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AG Kilmartin Joins Coalition Fighting Federal Government Attempt to Block California "Sanctuary" Law Limiting State Cooperation with ICE

Rhode Island Attorney General Peter F. Kilmartin today joined a group of 13 attorneys general to defend a California law that limits when and how local law enforcement can cooperate with federal immigration authorities. California passed this law to improve public safety for everyone by focusing on crime prevention and building trust between law enforcement and residents.

In an amicus brief filed in the United States Court of Appeals for the Ninth Circuit, Attorney General Kilmartin and his counterparts argue that the court should uphold California's law because states have the responsibility and the independent authority to protect public safety, regulate law enforcement, and decide how to use their limited resources.

"Community policing can only be effective if police earn the trust of those they are sworn to protect and serve. Each jurisdiction knows what is best for their citizens, and the federal government should not impose its will on states when it comes to law enforcement," said Attorney General Kilmartin.

Rhode Island and partner states filed the amicus brief today in United States v. State of California. The lawsuit was filed by the Trump administration as part of its crackdown on both legal and unauthorized immigration. It sought to strike down SB 54, a California law placing limits on how much state and local law enforcement officials can coordinate with Immigrations and Customs Enforcement (ICE) and enforce federal civil immigration law.

California passed SB 54, called the California Values Act, in 2018 to protect immigrant communities, improve public safety, and prevent the federal government from using local law enforcement to assist with efforts to increase deportations. The law prohibits law enforcement from transferring individuals to immigration authorities without a judicial warrant unless that person has committed a serious crime.

In 2015, by way of a Rhode Island case, the First Circuit Court of Appeals found that a person cannot be held on a civil immigration detainer absent a judicial warrant.

In March 2018, former Attorney General Jeff Sessions traveled to California to announce that he was filing a lawsuit against the state. A lower court denied his request for a preliminary injunction, and the Department of Justice has appealed to the Ninth Circuit.

In this amicus brief, the states collectively argue that California's law should be upheld because:

States have independent authority to protect public safety: The brief notes that states have primary responsibility for protecting public safety within their borders and have broad authority to enact legislation for the public good. This includes a duty to implement policies that best serve local conditions and policy preferences, and to determine how to use local resources.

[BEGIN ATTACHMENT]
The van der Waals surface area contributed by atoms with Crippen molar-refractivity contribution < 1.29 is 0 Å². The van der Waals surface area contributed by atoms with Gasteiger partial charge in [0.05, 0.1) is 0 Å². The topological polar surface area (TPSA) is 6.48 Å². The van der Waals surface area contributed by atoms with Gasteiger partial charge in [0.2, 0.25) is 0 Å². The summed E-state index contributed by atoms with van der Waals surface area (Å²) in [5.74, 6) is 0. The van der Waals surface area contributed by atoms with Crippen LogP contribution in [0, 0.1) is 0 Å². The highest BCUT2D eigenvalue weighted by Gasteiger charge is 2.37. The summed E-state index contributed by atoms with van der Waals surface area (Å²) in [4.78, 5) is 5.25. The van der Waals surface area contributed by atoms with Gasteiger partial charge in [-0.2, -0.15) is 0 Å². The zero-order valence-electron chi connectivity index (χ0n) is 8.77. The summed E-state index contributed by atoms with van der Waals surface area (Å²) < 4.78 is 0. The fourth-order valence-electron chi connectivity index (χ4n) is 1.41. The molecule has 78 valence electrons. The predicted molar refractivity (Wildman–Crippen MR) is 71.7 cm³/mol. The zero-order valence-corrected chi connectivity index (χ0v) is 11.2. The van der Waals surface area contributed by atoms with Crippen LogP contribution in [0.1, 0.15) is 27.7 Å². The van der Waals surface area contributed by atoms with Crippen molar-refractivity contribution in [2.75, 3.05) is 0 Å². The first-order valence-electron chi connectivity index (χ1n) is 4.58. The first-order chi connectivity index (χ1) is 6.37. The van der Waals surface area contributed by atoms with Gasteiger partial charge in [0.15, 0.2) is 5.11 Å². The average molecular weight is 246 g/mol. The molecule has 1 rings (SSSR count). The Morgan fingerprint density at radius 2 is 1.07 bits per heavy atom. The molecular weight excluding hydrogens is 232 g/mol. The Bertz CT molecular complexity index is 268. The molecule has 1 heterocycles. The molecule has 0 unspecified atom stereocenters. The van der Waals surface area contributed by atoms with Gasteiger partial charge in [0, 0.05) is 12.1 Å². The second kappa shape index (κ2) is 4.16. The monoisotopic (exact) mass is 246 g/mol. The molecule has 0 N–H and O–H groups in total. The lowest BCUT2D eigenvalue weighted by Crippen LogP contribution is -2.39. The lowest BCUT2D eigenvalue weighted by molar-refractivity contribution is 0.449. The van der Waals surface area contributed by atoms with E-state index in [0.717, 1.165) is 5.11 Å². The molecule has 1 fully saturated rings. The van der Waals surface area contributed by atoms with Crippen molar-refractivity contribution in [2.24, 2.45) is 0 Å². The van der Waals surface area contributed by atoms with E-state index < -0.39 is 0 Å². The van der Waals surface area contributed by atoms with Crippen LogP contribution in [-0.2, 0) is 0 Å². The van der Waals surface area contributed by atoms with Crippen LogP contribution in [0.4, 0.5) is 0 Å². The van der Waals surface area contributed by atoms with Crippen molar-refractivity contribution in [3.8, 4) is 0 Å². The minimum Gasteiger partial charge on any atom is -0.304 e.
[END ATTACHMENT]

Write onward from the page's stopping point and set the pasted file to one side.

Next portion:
The law does not interfere with the enforcement of federal immigration law: The states argue that declining to use state and local resources to actively participate in federal civil immigration enforcement does not create an obstacle for federal immigration enforcement.

It is unconstitutional for the federal government to commandeer state resources: The basic principles of federalism enshrined in the Constitution mean that the federal government cannot directly order states to use their resources to enforce federal laws.

Attorney General Kilmartin was joined by attorneys general from the states of Connecticut, Delaware, Illinois, Maryland, Massachusetts, New Jersey, New Mexico, New York, Oregon, Vermont, and Washington, and the District of Columbia.

Today's announcement is consistent with Attorney General Kilmartin's policies on how Rhode Island law enforcement interacts with immigration officials. Earlier this year, Attorney General Kilmartin, part of a coalition of seven attorneys general, filed suit against the Trump administration to block its efforts to punish jurisdictions that did not agree to immigration-related conditions on federal law enforcement grants.

In the suit filed in the U.S. District Court for the Southern District of New York, the attorneys general argued that the Trump administration's conditions on the grants interfere with the right of states and localities to set their own law enforcement policies, and that the Department of Justice lacks the authority to impose these new conditions.

Cross motions for summary judgement in the case are scheduled for oral arguments for Friday.

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